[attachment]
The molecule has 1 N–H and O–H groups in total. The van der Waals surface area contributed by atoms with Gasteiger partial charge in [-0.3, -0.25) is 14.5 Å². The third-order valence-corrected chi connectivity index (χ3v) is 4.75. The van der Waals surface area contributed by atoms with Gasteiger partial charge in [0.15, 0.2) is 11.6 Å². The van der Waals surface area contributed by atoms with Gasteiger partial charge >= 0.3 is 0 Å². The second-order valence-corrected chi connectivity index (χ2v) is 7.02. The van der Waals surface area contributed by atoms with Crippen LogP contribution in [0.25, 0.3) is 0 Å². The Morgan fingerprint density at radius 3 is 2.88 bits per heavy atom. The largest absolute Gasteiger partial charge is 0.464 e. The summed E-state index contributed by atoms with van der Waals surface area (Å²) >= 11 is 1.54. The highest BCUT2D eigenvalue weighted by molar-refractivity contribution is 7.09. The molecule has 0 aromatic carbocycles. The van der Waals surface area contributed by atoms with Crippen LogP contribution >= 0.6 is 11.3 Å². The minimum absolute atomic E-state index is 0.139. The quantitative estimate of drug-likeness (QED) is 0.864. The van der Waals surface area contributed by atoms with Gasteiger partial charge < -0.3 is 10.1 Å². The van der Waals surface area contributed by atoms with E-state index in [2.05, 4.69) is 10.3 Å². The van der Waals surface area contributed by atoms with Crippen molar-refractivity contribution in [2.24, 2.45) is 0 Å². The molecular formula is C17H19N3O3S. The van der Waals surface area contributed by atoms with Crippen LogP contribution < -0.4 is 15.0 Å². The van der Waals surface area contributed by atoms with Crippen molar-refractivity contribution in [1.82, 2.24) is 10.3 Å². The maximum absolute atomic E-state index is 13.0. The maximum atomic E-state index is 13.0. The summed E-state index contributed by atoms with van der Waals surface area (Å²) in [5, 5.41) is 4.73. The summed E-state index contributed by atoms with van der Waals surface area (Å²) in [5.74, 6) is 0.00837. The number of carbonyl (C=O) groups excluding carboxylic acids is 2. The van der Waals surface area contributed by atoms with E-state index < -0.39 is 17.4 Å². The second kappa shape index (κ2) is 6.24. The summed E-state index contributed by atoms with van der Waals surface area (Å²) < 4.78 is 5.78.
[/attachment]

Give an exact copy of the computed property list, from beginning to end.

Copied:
The molecule has 1 N–H and O–H groups in total. The van der Waals surface area contributed by atoms with Gasteiger partial charge in [-0.3, -0.25) is 14.5 Å². The third-order valence-corrected chi connectivity index (χ3v) is 4.75. The van der Waals surface area contributed by atoms with Gasteiger partial charge in [0.15, 0.2) is 11.6 Å². The van der Waals surface area contributed by atoms with Gasteiger partial charge >= 0.3 is 0 Å². The second-order valence-corrected chi connectivity index (χ2v) is 7.02. The van der Waals surface area contributed by atoms with Crippen LogP contribution in [0.25, 0.3) is 0 Å². The Morgan fingerprint density at radius 3 is 2.88 bits per heavy atom. The largest absolute Gasteiger partial charge is 0.464 e. The summed E-state index contributed by atoms with van der Waals surface area (Å²) >= 11 is 1.54. The highest BCUT2D eigenvalue weighted by molar-refractivity contribution is 7.09. The molecule has 0 aromatic carbocycles. The van der Waals surface area contributed by atoms with Crippen LogP contribution >= 0.6 is 11.3 Å². The minimum absolute atomic E-state index is 0.139. The quantitative estimate of drug-likeness (QED) is 0.864. The van der Waals surface area contributed by atoms with Gasteiger partial charge < -0.3 is 10.1 Å². The van der Waals surface area contributed by atoms with E-state index in [2.05, 4.69) is 10.3 Å². The van der Waals surface area contributed by atoms with Crippen molar-refractivity contribution in [2.24, 2.45) is 0 Å². The molecular formula is C17H19N3O3S. The van der Waals surface area contributed by atoms with Crippen LogP contribution < -0.4 is 15.0 Å². The van der Waals surface area contributed by atoms with Crippen molar-refractivity contribution in [1.82, 2.24) is 10.3 Å². The maximum absolute atomic E-state index is 13.0. The maximum atomic E-state index is 13.0. The summed E-state index contributed by atoms with van der Waals surface area (Å²) in [5, 5.41) is 4.73. The summed E-state index contributed by atoms with van der Waals surface area (Å²) in [5.74, 6) is 0.00837. The number of carbonyl (C=O) groups excluding carboxylic acids is 2. The van der Waals surface area contributed by atoms with E-state index < -0.39 is 17.4 Å². The second kappa shape index (κ2) is 6.24. The summed E-state index contributed by atoms with van der Waals surface area (Å²) < 4.78 is 5.78.